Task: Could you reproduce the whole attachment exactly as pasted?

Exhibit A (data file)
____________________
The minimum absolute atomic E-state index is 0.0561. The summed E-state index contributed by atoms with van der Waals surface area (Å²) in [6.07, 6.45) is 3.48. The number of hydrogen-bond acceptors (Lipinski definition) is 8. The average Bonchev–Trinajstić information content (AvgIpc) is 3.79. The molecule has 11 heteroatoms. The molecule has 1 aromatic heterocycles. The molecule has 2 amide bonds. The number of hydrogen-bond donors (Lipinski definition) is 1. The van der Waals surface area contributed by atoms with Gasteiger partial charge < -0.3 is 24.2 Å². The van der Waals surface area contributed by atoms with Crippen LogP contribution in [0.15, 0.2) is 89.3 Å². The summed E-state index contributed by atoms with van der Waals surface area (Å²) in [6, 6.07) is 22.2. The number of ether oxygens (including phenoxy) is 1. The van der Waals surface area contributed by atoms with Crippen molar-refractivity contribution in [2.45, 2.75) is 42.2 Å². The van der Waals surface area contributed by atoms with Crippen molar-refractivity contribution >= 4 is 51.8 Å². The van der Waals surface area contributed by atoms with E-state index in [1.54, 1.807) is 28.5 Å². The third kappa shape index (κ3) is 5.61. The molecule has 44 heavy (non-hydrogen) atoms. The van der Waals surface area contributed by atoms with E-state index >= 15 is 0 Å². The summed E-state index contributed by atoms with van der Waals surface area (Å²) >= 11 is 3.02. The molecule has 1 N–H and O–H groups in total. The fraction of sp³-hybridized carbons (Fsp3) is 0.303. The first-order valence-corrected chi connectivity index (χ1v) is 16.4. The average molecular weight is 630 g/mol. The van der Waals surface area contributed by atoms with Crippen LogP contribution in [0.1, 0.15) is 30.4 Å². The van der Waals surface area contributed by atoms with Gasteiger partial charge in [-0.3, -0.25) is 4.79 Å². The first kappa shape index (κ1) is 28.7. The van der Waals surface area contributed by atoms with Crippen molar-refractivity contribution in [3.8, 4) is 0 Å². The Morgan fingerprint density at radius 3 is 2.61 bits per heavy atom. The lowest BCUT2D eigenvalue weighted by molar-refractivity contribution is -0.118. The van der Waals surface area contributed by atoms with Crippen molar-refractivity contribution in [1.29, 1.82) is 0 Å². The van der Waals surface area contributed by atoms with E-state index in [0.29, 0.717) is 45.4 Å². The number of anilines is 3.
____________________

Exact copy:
The minimum absolute atomic E-state index is 0.0561. The summed E-state index contributed by atoms with van der Waals surface area (Å²) in [6.07, 6.45) is 3.48. The number of hydrogen-bond acceptors (Lipinski definition) is 8. The average Bonchev–Trinajstić information content (AvgIpc) is 3.79. The molecule has 11 heteroatoms. The molecule has 1 aromatic heterocycles. The molecule has 2 amide bonds. The number of hydrogen-bond donors (Lipinski definition) is 1. The van der Waals surface area contributed by atoms with Gasteiger partial charge < -0.3 is 24.2 Å². The van der Waals surface area contributed by atoms with Crippen LogP contribution in [0.15, 0.2) is 89.3 Å². The summed E-state index contributed by atoms with van der Waals surface area (Å²) in [6, 6.07) is 22.2. The number of ether oxygens (including phenoxy) is 1. The van der Waals surface area contributed by atoms with Crippen molar-refractivity contribution in [2.45, 2.75) is 42.2 Å². The van der Waals surface area contributed by atoms with Crippen molar-refractivity contribution >= 4 is 51.8 Å². The van der Waals surface area contributed by atoms with E-state index in [1.54, 1.807) is 28.5 Å². The third kappa shape index (κ3) is 5.61. The molecule has 44 heavy (non-hydrogen) atoms. The van der Waals surface area contributed by atoms with E-state index >= 15 is 0 Å². The summed E-state index contributed by atoms with van der Waals surface area (Å²) >= 11 is 3.02. The molecule has 1 N–H and O–H groups in total. The fraction of sp³-hybridized carbons (Fsp3) is 0.303. The first-order valence-corrected chi connectivity index (χ1v) is 16.4. The average molecular weight is 630 g/mol. The van der Waals surface area contributed by atoms with Crippen LogP contribution in [0.1, 0.15) is 30.4 Å². The van der Waals surface area contributed by atoms with Gasteiger partial charge in [-0.3, -0.25) is 4.79 Å². The first kappa shape index (κ1) is 28.7. The van der Waals surface area contributed by atoms with Crippen molar-refractivity contribution in [3.8, 4) is 0 Å². The Morgan fingerprint density at radius 3 is 2.61 bits per heavy atom. The lowest BCUT2D eigenvalue weighted by molar-refractivity contribution is -0.118. The van der Waals surface area contributed by atoms with Crippen molar-refractivity contribution in [1.29, 1.82) is 0 Å². The van der Waals surface area contributed by atoms with E-state index in [0.29, 0.717) is 45.4 Å². The number of anilines is 3.